The main point, however, is that the US and China are the world’s largest economies. And if the trade war causes both economies to plunge, it’s safe to assume that the rest of the world will not be too far behind.
The 90-Day Ceasefire
Fortunately, Trump and Xi have agreed to a temporary halt in trade war escalation. A “ceasefire,” so to say, is in effect.
Beyond this temporary halt, there appears to be no agreement, as conflicting accounts of the meeting seem to be emerging from both sides.
Neither country can agree to what (if anything) had actually been agreed upon. Most likely, every “resolution” seemed to have been lost in translation.
But this is good news for investors, as it gives you some breathing room and perhaps enough time to rethink your investment strategy.
As we mentioned earlier, you are in a position where you cannot “not” make a choice:
- Do you exit the markets (and risk any gains that may come from a positive outcome);
- Do you stay invested in equities (and risk significant losses in the event of a bear or a recession);
- Do you hedge your portfolio via an “all-weather” allocation (25% stocks, 25% bonds, 25% cash, and 25% gold); or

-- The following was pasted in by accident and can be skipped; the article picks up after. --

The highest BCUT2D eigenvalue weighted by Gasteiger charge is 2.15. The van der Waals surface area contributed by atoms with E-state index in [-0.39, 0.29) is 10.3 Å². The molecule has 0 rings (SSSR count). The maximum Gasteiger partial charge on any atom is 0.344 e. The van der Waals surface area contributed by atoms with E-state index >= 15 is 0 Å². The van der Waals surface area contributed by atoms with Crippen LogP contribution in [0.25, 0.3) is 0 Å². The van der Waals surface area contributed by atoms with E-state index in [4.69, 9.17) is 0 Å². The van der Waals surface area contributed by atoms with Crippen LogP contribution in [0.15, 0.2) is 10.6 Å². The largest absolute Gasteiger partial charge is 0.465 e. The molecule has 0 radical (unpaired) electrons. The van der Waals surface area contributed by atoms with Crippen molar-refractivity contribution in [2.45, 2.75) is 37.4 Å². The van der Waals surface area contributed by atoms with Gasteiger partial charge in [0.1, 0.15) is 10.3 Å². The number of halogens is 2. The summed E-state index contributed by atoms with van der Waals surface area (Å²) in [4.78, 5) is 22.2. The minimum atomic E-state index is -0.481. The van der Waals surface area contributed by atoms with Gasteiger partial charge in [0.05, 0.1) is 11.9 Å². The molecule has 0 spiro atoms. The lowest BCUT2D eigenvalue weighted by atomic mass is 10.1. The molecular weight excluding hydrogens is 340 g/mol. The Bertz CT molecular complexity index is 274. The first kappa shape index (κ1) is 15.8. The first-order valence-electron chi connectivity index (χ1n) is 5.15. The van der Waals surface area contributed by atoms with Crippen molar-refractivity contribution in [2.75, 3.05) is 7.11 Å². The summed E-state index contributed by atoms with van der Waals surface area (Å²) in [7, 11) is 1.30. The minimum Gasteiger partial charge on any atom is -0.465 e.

- Do you jump into the only assets that may arise during a bear, recession, or inflationary environment--that is, gold and silver?
What are the chances that at the end of the 90-day period, the Trump and Xi administrations will reach a “breakthrough” (to use Trump’s words) solution?
A positive outcome is always “possible,” but most investors and institutions would rather err on the pessimistic side of things. (Goldman Sachs: “With additional time to pursue negotiations, we think the chance of a comprehensive deal that involves rollback of tariffs is unlikely.”)
Why bet on a negative rather than a positive outcome? Because smart money knows you have less to lose and more to gain by hedging your bets and converting some of your assets to safe haven investments, especially in light of the current and extremely volatile circumstances.
But seriously, is there anything going on in the world right now you would present as evidence that a positive geopolitical outcome might emerge?
You have three months or less to decide. Take advantage of the time you have in the markets to wisely choose or redirect your investment path.
If you are interested in pursuing safe haven investments or hedging your portfolio, contact us at GSI Exchange.